When it comes to job-hunting, I feel like I am walking through the Slough of Despond, attempting to pull one foot out of the mire after the other without losing my shoes, not so much progressing as resisting regress. I spent hours online today, briefly checking in with the local private schools--why, no, they still don't have any openings!--and then filling out applications with three local branch banks. Other banks in the area didn't have any spots they were trying to fill.
Nowadays, the banks have not only the usual questions about education, work experience, and whether one has had unhappy brushes with the law, but also hour-long (timed!) interactive personality and calculations quizzes, designed--one presumes--to see whether you are fit to be a teller or sales rep or whatsit. Irritatingly, though in one section there were four options on how to respond to given customer situations (you are supposed to choose your least favorite and your most preferred), there was no feedback at the end saying, "You are wholly unsuited for work with SunGeorgiaTrustThirdAmerican Bank." So again, I am left unsure of whether I totally bombed the questionnaire [I think I did the first one, because I didn't know a calculator was permitted, and I got "timed out" (a 30-second window) attempting to do equations on scraps of paper and in my muddy brain] and whether my resume has been sent directly to the virtual trash bin. I never, ever thought I would be grateful for the USA Jobs website's "based on your responses, you have been deemed not eligible for this position" or "you were deemed eligible, but not referred to the hiring authority" notices!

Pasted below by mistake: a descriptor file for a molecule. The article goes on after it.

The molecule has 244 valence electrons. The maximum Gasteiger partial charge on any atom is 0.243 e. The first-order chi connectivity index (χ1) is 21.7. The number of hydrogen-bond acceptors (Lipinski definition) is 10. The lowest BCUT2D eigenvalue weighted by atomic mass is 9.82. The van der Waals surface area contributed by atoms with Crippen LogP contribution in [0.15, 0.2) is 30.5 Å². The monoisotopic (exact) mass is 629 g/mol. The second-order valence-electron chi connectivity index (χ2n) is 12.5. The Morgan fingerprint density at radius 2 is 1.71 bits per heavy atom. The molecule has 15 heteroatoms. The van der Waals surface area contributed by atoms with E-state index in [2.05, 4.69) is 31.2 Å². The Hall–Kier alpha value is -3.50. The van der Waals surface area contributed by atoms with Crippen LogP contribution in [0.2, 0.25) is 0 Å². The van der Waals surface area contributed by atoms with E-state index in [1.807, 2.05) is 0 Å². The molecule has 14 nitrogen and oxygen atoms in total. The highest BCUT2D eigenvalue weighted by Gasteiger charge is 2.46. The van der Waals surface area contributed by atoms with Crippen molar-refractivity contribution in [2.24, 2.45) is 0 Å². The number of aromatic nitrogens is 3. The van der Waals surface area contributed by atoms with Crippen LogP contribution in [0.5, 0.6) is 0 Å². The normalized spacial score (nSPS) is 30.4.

I've thought about taping copies of my resume to the inside of my car's passenger-side windows--maybe some random passerby would read them and offer me a job. This seems to have about as much likelihood of success as any other method I've tried. I think I've told everybody in my church about the situation. I'm a professional job-seeker on LinkedIn, and as almost 400 people on Facebook have "friended" me, there's certainly some exposure there. It's tremendously disheartening. I know God brought me back to Augusta for a purpose--maybe it was only to finish the TESOL certificate that has taken me so long to complete! Perhaps there's a English-teaching slot out there in the Siberian hinterland, the suburbs of Seoul, or even in some humid state in India, just waiting for me to apply for the work. Lord willing, I should finish the certificate tomorrow night, when June comes over for our regular study session. Then, I'll send off copies of my fingerprints to the FBI (most schools, reasonably, want a national background check before they'll accept you to work with minors), and think about what my teaching philosophy should be.
Boy, though, in the meantime, I really wish the stuff I've got out for sale in various shops and online would be snatched up--any bank who might hire me will doubtless be shocked by how enormously my checking account is overdrawn at the moment. Living, even frugal living, is expensive!